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Mol Microbiol. 1994 Feb;11(4):777-85.

An ABC-transporter from Streptomyces longisporoflavus confers resistance to the polyether-ionophore antibiotic tetronasin.

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Robertson Institute of Biotechnology, Department of Genetics, University of Glasgow, UK.


Streptomyces longisporoflavus produces the polyketide-polyether antibiotic, tetronasin, which acts as an ionophore and depolarizes the membrane of bacteria sensitive to the drug. A genomic library of S. longisporoflavus DNA was cloned in Streptomyces lividans and screened to identify tetronasin-resistance determinants. The inclusion of 0.2M NaCl in the growth medium with tetronasin markedly improved the sensitivity of the screen. Two different resistance determinants, designated tnrB (ptetR51) and tnrA (ptetR11) respectively, were identified. The determinant tnrB (ptetR51) but not tnrA (ptetR11), also conferred resistance to tetronasin when cloned into Streptomyces albus. The tnrB determinant was further localized, by subcloning, to a 2.8 kb KpnI fragment. DNA sequence analysis of this insert revealed one incomplete and two complete open reading frames (ORFs 1, 2 and 3). The deduced sequence of the gene product of ORF2 (TnrB2) revealed significant similarity to the ATP-binding domains of the ABC (ATP binding cassette) superfamily of transport-related proteins. The adjacent gene, ORF3, is translationally coupled to ORF2 and would encode a hydrophobic protein (TnrB3) with six transmembrane helices which probably constitutes the integral membrane component of the transporter. The mechanism of tetronasin resistance mediated by tnrB is probably an ATP-dependent efflux system.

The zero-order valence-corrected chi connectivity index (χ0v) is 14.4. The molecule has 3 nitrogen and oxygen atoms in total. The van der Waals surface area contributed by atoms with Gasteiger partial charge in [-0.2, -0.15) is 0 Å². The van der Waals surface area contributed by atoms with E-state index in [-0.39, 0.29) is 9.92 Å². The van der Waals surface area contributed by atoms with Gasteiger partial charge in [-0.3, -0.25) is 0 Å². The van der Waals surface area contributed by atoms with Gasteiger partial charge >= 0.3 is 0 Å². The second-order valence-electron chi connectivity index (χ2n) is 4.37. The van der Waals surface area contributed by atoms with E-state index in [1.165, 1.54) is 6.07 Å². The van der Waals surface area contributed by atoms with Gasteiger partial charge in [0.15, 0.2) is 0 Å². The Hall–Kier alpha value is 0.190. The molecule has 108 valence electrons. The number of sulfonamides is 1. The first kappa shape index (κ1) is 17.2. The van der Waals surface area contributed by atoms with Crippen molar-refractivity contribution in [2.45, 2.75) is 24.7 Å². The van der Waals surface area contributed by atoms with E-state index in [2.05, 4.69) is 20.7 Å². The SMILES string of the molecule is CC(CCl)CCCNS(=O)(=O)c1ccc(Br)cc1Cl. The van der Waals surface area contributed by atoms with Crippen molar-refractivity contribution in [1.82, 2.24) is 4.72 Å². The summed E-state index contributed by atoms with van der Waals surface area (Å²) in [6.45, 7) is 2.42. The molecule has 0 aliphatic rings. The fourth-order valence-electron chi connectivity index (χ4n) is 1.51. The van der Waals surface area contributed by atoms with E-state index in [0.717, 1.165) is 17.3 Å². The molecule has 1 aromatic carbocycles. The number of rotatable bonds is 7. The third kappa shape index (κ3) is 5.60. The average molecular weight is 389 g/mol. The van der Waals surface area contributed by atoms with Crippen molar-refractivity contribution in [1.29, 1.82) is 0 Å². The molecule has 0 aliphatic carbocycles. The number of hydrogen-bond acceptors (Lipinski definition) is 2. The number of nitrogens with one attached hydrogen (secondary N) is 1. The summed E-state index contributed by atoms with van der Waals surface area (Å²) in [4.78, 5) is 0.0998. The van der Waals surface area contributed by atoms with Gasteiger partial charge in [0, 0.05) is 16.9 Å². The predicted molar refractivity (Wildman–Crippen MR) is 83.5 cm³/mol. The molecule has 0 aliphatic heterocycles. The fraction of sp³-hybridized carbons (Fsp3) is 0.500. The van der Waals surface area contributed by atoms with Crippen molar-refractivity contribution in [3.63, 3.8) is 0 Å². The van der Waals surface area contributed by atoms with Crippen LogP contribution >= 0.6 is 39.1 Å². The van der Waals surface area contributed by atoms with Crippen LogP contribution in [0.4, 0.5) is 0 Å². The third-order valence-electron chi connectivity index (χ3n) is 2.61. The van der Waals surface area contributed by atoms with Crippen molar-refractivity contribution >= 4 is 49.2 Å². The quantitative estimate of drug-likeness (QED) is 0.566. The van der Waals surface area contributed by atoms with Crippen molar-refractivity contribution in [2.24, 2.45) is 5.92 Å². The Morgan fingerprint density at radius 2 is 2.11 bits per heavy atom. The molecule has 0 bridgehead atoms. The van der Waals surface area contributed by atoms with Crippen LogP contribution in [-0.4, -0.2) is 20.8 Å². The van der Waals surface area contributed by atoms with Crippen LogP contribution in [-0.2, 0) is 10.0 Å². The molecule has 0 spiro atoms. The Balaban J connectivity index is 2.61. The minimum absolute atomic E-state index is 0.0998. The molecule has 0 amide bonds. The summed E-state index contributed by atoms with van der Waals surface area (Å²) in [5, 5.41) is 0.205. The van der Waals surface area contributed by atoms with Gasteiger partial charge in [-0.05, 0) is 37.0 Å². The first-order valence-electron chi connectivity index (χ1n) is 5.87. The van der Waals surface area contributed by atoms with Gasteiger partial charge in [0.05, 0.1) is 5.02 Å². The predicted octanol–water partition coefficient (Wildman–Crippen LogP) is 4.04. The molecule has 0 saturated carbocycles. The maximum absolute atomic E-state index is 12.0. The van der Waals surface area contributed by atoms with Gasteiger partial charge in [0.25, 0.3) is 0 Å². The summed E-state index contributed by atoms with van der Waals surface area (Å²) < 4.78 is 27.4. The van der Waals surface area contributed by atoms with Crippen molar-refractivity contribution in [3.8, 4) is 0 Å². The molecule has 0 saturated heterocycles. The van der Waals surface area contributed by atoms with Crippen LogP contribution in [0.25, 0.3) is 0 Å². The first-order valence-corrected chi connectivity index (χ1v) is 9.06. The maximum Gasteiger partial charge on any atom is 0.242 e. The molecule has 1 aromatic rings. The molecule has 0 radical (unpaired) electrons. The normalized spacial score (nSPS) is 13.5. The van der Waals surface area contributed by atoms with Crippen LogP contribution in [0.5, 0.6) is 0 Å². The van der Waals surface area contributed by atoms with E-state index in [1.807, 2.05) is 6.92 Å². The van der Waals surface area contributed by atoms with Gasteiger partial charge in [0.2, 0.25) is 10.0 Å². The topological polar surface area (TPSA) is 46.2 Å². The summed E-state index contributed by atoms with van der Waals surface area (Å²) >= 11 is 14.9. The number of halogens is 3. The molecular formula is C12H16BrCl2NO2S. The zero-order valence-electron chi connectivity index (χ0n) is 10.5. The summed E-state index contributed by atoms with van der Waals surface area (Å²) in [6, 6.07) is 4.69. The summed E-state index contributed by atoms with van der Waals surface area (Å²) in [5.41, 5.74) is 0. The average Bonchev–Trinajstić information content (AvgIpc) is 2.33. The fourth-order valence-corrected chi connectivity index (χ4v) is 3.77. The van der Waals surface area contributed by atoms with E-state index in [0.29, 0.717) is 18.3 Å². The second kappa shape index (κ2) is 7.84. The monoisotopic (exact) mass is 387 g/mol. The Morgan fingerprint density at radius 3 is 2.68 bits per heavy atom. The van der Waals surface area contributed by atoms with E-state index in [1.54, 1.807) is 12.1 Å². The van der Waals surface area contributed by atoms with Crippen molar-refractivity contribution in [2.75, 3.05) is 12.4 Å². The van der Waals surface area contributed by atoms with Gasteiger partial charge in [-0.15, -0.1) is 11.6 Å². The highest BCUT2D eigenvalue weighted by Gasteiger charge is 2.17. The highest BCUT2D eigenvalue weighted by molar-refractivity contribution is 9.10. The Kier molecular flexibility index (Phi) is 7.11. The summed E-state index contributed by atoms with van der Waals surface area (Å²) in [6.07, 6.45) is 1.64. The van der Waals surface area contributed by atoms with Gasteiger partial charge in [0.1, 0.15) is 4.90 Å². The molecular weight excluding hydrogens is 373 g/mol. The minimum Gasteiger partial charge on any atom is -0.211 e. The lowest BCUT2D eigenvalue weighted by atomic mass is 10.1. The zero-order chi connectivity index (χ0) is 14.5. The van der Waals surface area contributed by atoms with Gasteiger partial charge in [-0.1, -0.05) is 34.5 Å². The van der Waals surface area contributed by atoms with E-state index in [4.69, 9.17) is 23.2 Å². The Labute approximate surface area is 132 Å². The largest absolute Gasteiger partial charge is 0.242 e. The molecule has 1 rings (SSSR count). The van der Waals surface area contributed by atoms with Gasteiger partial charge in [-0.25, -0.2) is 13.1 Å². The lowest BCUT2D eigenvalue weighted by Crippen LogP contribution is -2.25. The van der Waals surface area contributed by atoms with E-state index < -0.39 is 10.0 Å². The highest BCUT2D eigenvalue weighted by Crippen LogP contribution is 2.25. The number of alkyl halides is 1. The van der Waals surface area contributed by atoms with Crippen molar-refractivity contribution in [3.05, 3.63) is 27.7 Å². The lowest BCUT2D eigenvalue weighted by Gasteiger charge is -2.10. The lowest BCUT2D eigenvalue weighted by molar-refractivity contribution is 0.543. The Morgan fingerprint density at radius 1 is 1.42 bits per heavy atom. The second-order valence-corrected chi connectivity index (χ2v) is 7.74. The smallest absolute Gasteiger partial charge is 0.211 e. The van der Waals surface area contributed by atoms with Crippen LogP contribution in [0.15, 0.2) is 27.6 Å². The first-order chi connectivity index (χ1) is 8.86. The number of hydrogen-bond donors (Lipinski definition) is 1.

[Indexed for MEDLINE]

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